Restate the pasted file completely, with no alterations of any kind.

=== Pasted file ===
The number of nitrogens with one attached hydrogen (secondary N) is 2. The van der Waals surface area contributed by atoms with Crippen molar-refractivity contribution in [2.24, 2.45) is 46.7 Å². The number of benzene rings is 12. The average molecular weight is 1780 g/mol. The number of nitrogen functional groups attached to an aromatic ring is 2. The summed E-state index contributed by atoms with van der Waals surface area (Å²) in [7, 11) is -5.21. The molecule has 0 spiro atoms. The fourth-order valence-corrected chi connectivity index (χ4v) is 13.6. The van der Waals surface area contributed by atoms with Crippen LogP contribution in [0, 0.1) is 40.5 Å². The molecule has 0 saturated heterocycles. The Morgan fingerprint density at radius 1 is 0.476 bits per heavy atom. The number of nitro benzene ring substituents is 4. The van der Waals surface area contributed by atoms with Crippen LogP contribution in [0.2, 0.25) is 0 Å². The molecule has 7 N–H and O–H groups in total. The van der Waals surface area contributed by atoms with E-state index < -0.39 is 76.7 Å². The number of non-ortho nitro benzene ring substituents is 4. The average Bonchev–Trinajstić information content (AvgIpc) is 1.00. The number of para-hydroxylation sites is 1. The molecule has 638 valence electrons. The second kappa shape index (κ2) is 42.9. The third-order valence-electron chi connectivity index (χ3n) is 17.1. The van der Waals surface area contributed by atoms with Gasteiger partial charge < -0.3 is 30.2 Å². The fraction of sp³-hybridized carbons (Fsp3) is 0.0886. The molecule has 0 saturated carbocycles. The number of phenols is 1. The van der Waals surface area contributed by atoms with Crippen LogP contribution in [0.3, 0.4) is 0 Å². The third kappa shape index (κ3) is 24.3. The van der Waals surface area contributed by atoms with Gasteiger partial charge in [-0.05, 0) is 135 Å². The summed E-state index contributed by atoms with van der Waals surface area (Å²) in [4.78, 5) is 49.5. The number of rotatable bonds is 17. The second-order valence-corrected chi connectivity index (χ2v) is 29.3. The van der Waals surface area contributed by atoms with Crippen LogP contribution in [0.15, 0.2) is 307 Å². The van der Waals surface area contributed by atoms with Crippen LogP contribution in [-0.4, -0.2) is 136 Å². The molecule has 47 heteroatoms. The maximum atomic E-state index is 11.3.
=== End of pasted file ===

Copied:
The number of nitrogens with one attached hydrogen (secondary N) is 2. The van der Waals surface area contributed by atoms with Crippen molar-refractivity contribution in [2.24, 2.45) is 46.7 Å². The number of benzene rings is 12. The average molecular weight is 1780 g/mol. The number of nitrogen functional groups attached to an aromatic ring is 2. The summed E-state index contributed by atoms with van der Waals surface area (Å²) in [7, 11) is -5.21. The molecule has 0 spiro atoms. The fourth-order valence-corrected chi connectivity index (χ4v) is 13.6. The van der Waals surface area contributed by atoms with Crippen LogP contribution in [0, 0.1) is 40.5 Å². The molecule has 0 saturated heterocycles. The Morgan fingerprint density at radius 1 is 0.476 bits per heavy atom. The number of nitro benzene ring substituents is 4. The van der Waals surface area contributed by atoms with Crippen LogP contribution in [0.2, 0.25) is 0 Å². The molecule has 7 N–H and O–H groups in total. The van der Waals surface area contributed by atoms with E-state index < -0.39 is 76.7 Å². The number of non-ortho nitro benzene ring substituents is 4. The average Bonchev–Trinajstić information content (AvgIpc) is 1.00. The number of para-hydroxylation sites is 1. The molecule has 638 valence electrons. The second kappa shape index (κ2) is 42.9. The third-order valence-electron chi connectivity index (χ3n) is 17.1. The van der Waals surface area contributed by atoms with Gasteiger partial charge < -0.3 is 30.2 Å². The fraction of sp³-hybridized carbons (Fsp3) is 0.0886. The molecule has 0 saturated carbocycles. The number of phenols is 1. The van der Waals surface area contributed by atoms with Crippen LogP contribution in [0.3, 0.4) is 0 Å². The third kappa shape index (κ3) is 24.3. The van der Waals surface area contributed by atoms with Gasteiger partial charge in [-0.05, 0) is 135 Å². The summed E-state index contributed by atoms with van der Waals surface area (Å²) in [4.78, 5) is 49.5. The number of rotatable bonds is 17. The second-order valence-corrected chi connectivity index (χ2v) is 29.3. The van der Waals surface area contributed by atoms with Crippen LogP contribution in [0.15, 0.2) is 307 Å². The van der Waals surface area contributed by atoms with Crippen LogP contribution in [-0.4, -0.2) is 136 Å². The molecule has 47 heteroatoms. The maximum atomic E-state index is 11.3.